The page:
Leawood suicide puts spotlight on troubled payday loan industry

03/11/2014 6:00 PM

03/11/2014 6:00 PM

The suicide of a Leawood man over the weekend puts a spotlight on the often-troubled and greedy side of the payday loan industry, especially its connections to the Kansas City area.

The dead man is Blaine Tucker.

As The Star noted in a story

: “Tucker and his brother, businessman and race car driver Scott Tucker, are defendants in a lawsuit filed in Nevada by the Federal Trade Commission over the dealings of their payday loan business, AMG Services Inc.”

In recent months, more attention fortunately has been paid to just how much damage the payday loan industry is doing to thousands upon thousands of people — often with limited financial means — by charging them excessive rates and fees on their loans.

The Tuckers, and a few Kansas City area residents, often are at the center of stories detailing problems within the industry,

as a Star editorial pointed out in late 2013.

“Unfortunately, some of the worst practices have roots in the Kansas City area,” The Star opined. “The concentration of online lending operations here is not a point of regional pride, but it does point to a wealth of financial, technical and legal expertise and creativity.”

Articles about payday loan businesses are full of news about legal problems for the operators — often highlighting the Tucker family.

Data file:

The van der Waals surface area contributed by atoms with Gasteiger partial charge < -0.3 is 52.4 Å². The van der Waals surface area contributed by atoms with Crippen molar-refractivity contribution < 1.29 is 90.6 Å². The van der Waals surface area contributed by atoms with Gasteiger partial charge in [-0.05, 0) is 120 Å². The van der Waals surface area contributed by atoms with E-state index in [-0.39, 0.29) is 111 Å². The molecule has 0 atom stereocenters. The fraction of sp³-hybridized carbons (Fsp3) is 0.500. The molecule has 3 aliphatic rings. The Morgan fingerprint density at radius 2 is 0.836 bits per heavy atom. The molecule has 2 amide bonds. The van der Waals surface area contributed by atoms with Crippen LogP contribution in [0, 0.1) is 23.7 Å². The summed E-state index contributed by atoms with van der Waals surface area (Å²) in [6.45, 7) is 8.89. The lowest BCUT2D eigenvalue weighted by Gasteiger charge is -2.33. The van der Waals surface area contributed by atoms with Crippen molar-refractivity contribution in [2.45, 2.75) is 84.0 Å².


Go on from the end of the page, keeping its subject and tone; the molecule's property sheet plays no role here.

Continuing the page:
One of the FTC complaints against Blaine and Scott Tucker

, plus others, claimed they “made multiple withdrawals from borrowers’ bank accounts and assessed a new finance fee each time, without disclosing the true costs of the loan.... In many cases, the defendants’ inflated fees left borrowers with supposed debts of more than triple the amount they had borrowed.”

In a comprehensive article,

The Pitch last year examined

how not just the Tucker family but others — sometimes connected to the St. Ann Catholic parish in Prairie Village — had made a lot of money in this business.

One sobering excerpt: “But every credible study of the industry has found that the high interest rates and fees these outfits charge are designed to turn the loans into long-term debt burdens on the borrowers. These parishioners were involved in various business interests that enjoy astronomical profits by lending to borrowers at interest rates that commonly reach unholy heights of 700 percent.”

And in 2011, the Center for Public Integrity

published one of the most searing

looks at Scott Tucker and his troubled links to the payday loan industry.

The headline: “Race car driver Scott Tucker drew an elaborate facade around his payday loan businesses.”

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